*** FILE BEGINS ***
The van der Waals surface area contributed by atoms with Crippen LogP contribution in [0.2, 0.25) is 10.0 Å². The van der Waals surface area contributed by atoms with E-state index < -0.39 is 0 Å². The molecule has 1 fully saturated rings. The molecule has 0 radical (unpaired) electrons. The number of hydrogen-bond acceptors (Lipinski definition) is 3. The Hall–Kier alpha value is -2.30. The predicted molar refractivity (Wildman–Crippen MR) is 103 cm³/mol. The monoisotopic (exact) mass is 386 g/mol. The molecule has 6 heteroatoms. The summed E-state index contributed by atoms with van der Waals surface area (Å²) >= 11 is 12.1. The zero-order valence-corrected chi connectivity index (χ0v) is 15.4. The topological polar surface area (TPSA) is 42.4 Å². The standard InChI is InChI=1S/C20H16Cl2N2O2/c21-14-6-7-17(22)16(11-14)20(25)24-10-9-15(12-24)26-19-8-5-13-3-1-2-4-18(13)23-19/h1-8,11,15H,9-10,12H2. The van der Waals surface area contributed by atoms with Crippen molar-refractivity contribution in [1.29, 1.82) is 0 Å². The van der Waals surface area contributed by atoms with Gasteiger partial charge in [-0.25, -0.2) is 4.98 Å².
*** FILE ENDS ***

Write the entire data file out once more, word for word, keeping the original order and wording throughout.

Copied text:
The van der Waals surface area contributed by atoms with Crippen LogP contribution in [0.2, 0.25) is 10.0 Å². The van der Waals surface area contributed by atoms with E-state index < -0.39 is 0 Å². The molecule has 1 fully saturated rings. The molecule has 0 radical (unpaired) electrons. The number of hydrogen-bond acceptors (Lipinski definition) is 3. The Hall–Kier alpha value is -2.30. The predicted molar refractivity (Wildman–Crippen MR) is 103 cm³/mol. The monoisotopic (exact) mass is 386 g/mol. The molecule has 6 heteroatoms. The summed E-state index contributed by atoms with van der Waals surface area (Å²) >= 11 is 12.1. The zero-order valence-corrected chi connectivity index (χ0v) is 15.4. The topological polar surface area (TPSA) is 42.4 Å². The standard InChI is InChI=1S/C20H16Cl2N2O2/c21-14-6-7-17(22)16(11-14)20(25)24-10-9-15(12-24)26-19-8-5-13-3-1-2-4-18(13)23-19/h1-8,11,15H,9-10,12H2. The van der Waals surface area contributed by atoms with Crippen molar-refractivity contribution in [1.29, 1.82) is 0 Å². The van der Waals surface area contributed by atoms with Gasteiger partial charge in [-0.25, -0.2) is 4.98 Å².